John W. Brock, Ph.D.

Professor of Analytical Chemistry and Toxicology

Contact Information

  • 232-5173
  • 108 Zeis Hall

Office Hours

  • Tuesday 8:00 am - 9:30 am
  • Thursday 2:40 pm - 3:50 pm
  • Friday 1:00 pm - 3:00 pm
  • Note: And by appointment. Online, see Moodle for details.


  • 2016-present  University of North Carolina Asheville – Professor
  • 2001-2015  Warren Wilson College – Professor
  • 1992-2001  Centers for Disease Control and Prevention (CDC) – Senior Research Scientist
  • 1991-1992  University of Colorado Boulder – Postdoctoral Fellow
  • 1991  Ph.D. - Analytical Chemistry/Neuroscience – Emory University
  • 1981  B.S. - Chemistry – Kentucky Wesleyan College

Visiting researcher appointments (usually summers):

  • 2001-2005 Rigshospitalet, Copenhagen, Denmark
  • 2009-2010 National Climatic Data Center, Asheville, NC, USA (sabbatical)
  • 2013-2016 Medical University of South Carolina, Charleston, SC, USA

About me

I come from a long line of unsuccessful farmers who, fortunately, believed in the value of education. I am a proud first-generation high school and college graduate. After undergraduate school, I worked in industry for 5 years automating laboratories with robotic systems and studying computer science. In graduate school at Emory University, I studied analytical chemistry and neurotoxicology while also working at the National Center for Environmental Health at the Centers for Disease Control and Prevention (CDC). After graduate school, I accepted a post-doctoral fellowship to study atmospheric chemistry and human health at the University of Colorado Boulder. After Colorado, I returned to Atlanta to supervise a research group working on cancer studies analyzing organochlorine pesticides and PCB’s in human sera. During this time, my research group developed novel methods to analyze urinary phthalate metabolites using liquid chromatography coupled to a triple quadrupole mass spectrometer. In 2001, I left CDC for family reasons and became a professor at Warren Wilson College. I moved to UNCA in 2016 and helped establish a new liquid chromatography - mass spectrometry laboratory. In addition to teaching at UNC Asheville, I am an Adjunct Professor for the Public Health Leadership Programat the Gillings School of Public Health, UNC Chapel Hill.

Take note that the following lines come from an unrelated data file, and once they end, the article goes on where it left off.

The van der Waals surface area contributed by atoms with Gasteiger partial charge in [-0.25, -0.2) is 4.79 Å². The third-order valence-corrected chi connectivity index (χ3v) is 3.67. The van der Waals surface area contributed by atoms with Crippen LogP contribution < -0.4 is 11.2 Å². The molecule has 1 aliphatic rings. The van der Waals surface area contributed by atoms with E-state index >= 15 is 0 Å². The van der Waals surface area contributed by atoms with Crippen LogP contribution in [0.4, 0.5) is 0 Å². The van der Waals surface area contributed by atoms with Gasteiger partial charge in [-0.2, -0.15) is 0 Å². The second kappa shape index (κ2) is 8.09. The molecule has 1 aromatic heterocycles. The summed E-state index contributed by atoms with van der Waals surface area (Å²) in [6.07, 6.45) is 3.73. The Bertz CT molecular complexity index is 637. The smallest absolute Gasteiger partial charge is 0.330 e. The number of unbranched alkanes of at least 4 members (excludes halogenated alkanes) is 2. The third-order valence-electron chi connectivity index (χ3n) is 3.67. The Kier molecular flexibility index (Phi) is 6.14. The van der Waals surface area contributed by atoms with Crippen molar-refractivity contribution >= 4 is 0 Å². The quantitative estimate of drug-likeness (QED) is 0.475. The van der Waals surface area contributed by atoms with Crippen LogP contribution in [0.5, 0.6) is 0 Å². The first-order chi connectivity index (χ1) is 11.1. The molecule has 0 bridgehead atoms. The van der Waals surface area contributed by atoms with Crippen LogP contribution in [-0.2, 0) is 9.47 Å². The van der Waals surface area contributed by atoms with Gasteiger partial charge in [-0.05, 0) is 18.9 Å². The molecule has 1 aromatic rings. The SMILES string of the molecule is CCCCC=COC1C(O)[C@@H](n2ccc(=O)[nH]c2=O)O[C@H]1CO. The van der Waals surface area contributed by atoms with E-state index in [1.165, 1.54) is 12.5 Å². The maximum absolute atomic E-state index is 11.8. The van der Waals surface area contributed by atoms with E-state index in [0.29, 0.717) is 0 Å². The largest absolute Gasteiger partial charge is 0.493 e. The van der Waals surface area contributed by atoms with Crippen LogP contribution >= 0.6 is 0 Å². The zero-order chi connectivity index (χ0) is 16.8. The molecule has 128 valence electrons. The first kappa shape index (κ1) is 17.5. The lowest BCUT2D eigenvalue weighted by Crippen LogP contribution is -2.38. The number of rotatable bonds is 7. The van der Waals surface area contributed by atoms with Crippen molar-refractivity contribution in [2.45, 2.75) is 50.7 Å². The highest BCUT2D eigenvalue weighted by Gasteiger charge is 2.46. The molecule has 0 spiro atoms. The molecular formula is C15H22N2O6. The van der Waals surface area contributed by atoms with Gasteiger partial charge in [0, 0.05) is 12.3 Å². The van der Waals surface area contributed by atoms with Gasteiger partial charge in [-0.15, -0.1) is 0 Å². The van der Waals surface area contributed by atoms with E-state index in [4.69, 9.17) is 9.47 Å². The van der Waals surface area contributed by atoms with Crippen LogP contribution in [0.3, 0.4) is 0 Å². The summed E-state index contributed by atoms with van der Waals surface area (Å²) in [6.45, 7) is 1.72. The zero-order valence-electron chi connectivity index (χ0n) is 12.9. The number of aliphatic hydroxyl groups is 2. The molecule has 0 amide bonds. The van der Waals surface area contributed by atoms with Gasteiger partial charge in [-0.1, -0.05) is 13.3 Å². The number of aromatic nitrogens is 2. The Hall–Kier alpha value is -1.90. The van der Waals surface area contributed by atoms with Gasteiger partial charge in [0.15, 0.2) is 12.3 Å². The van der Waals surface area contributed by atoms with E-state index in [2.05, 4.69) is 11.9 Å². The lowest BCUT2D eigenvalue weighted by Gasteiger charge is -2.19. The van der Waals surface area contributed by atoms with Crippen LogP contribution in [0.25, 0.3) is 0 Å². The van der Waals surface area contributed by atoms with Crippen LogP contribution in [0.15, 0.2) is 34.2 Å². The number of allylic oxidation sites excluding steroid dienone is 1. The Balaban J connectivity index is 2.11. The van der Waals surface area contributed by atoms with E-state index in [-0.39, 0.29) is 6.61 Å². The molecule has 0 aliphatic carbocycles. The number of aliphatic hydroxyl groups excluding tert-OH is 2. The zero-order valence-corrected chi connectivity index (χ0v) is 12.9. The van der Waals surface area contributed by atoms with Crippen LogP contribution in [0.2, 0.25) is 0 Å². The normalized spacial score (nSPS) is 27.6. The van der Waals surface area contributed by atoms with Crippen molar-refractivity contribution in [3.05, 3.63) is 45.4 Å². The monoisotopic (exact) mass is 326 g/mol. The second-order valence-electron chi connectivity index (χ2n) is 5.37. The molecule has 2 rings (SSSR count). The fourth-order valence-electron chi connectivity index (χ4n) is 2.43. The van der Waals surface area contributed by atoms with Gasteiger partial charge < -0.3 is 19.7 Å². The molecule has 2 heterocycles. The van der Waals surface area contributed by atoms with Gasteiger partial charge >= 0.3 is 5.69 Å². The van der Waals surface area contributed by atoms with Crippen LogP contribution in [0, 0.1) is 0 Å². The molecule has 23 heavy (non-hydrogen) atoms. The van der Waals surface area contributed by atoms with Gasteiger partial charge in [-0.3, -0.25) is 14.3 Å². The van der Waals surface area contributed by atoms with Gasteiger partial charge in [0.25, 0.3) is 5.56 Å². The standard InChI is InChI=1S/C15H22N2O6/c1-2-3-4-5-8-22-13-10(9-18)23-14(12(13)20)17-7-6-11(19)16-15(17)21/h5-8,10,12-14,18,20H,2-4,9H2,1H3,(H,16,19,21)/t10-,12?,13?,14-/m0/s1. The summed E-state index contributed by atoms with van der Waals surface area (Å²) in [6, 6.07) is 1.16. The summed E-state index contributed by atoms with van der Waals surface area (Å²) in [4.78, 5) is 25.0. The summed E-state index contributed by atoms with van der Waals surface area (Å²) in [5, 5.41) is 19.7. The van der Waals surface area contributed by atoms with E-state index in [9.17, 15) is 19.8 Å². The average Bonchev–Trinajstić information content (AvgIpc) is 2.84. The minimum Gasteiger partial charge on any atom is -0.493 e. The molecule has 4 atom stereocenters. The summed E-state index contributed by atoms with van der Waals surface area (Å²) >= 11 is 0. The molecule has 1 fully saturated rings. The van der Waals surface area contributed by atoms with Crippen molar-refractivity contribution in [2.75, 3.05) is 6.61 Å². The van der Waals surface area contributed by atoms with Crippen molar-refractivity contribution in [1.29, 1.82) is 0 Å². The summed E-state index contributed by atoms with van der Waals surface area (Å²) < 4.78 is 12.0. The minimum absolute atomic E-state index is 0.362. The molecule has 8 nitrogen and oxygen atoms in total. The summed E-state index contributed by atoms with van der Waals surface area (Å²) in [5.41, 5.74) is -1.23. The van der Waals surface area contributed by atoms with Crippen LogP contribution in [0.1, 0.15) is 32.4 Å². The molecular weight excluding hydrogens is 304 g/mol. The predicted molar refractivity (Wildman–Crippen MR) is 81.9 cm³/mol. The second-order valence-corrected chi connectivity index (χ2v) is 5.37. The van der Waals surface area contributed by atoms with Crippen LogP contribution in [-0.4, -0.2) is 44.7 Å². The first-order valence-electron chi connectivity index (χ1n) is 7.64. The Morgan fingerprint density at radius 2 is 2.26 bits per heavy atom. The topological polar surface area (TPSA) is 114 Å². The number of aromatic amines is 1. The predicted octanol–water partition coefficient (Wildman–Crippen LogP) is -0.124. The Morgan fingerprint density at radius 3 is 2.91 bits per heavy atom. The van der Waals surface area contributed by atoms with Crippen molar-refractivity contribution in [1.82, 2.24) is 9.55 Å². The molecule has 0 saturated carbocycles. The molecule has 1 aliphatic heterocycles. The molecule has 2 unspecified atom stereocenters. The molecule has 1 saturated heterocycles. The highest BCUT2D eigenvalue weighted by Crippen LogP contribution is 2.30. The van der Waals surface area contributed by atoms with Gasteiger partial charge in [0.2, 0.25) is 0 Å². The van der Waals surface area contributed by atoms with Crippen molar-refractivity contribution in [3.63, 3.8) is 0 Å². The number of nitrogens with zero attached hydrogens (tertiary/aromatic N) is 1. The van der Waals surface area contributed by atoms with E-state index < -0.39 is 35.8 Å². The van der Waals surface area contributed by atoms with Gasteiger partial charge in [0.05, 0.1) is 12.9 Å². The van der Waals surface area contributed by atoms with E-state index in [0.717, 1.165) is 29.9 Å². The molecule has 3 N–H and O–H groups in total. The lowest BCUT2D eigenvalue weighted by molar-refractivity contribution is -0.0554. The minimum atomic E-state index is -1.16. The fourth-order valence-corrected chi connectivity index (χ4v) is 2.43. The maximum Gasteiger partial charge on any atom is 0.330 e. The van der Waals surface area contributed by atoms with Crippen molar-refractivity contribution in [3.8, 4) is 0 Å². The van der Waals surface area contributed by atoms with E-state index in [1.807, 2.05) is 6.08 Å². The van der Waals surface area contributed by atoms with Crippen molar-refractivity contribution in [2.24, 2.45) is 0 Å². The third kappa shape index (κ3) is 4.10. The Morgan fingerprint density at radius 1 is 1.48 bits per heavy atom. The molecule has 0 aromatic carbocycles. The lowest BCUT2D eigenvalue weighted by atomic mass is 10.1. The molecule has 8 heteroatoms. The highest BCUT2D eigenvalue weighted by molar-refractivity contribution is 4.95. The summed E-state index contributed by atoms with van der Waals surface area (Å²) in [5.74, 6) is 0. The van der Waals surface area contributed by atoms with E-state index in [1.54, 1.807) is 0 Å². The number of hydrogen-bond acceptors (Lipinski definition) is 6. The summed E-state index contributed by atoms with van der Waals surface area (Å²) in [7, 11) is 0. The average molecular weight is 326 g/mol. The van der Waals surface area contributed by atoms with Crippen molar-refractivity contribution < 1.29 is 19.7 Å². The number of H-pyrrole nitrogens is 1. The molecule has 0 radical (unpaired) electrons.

My teaching approach and experience

Mentoring young scientists is one of my greatest joys. I see each student as an individual and ask “what does this young person need right now?” It is such a gift to help young people find their passion and watch them develop as life-long learners. I enjoy teaching science in a liberal arts institution and connecting chemistry and toxicology to every day experiences. Pedagogically, learning should be engaging and fun. My students and I have traveled to the Florida Everglades, Iceland, Denmark, China, and Africa. Students and I have even wrestled alligators in the name of science (to obtain blood for studies of reproduction). I was fortunate to win the Teaching Excellence Award at Warren Wilson College in 2005.

In addition to teaching at UNC Asheville, I'm also an Adjunct Professor in the Public Health Leadership Program at the Gillings School of Public Health, UNC Chapel Hill.

My current research focus at UNC Asheville

If we took a teaspoon of your blood and analyzed it, we would find hundreds of xenobiotic chemicals from environmental exposures. I have spent the better part of my life trying to determine which of these chemicals we need to worry about and which are benign. At CDC, I initially focused on cancer as the outcome but now focus more on chemicals that alter hormonal signaling during pregnancy. The availability of state-of-the-art instrumentation at UNCA has allowed my research group to investigate these exposures.

My group has on-going collaborations with researchers at the Harvard School of Public Health. The projects we work on are scalable and fit well with our undergraduate Chemistry curriculum.

My research students have graduated to successful careers in toxicology, chemistry, dentistry, nursing, and medicine. A few, unlike my ancestors, have even gone on to be successful farmers. Thankfully, most seem happy with their lives.

Selected publications (out of about 65 total)

  • Wenzel AG, Brock JW, Cruze L, Newman RB, Unal ER, Wolf BJ, and Kucklick JR. Prevalence and predictors of phthalate exposure in pregnant women in Charleston, SC. Chemosphere, 2017, 193:394-402.
  • Duty SM, Singh NP, Silva MJ, Barr DB, Brock JW, Ryan L, Herrick RF, Christiani DC, Hauser R. The relationship between environmental exposures to phthalates and DNA damage in human sperm using the neutral comet assay. Environ Health Persp, 2003, 111:1164-9.
  • Blount BC, Milgram KE, Silva M, Malek N, Reidy JA, Needham LL, Brock JW. Quantitative detection of eight phthalate metabolites in human urine using HPLC-APCI-MS/MS. Anal Chem, 2000, 72:4127-4134.
  • Blount BC, Silva MJ, Caudill SP, Needham LL, Pirkle JL, Sampson EJ, Lucier GW, Jackson RJ, Brock JW. Urinary phthalate metabolites in a reference human population. Environ Health Persp, 2000, 108:979-982.
  • Brock JW, Bell JM, Guillette LJ Jr. Urinary Phthalate Metabolites in American Alligators (Alligator mississippiensis) from Selected Florida Wetlands. Arch Environ Contam Toxicol, 2016, 71-1-6.
  • Chollet AL and Brock JW. Evaluation of lead content of kale commercially-available in Buncombe County, North Carolina. JNCAS, 2008, 124:23-25.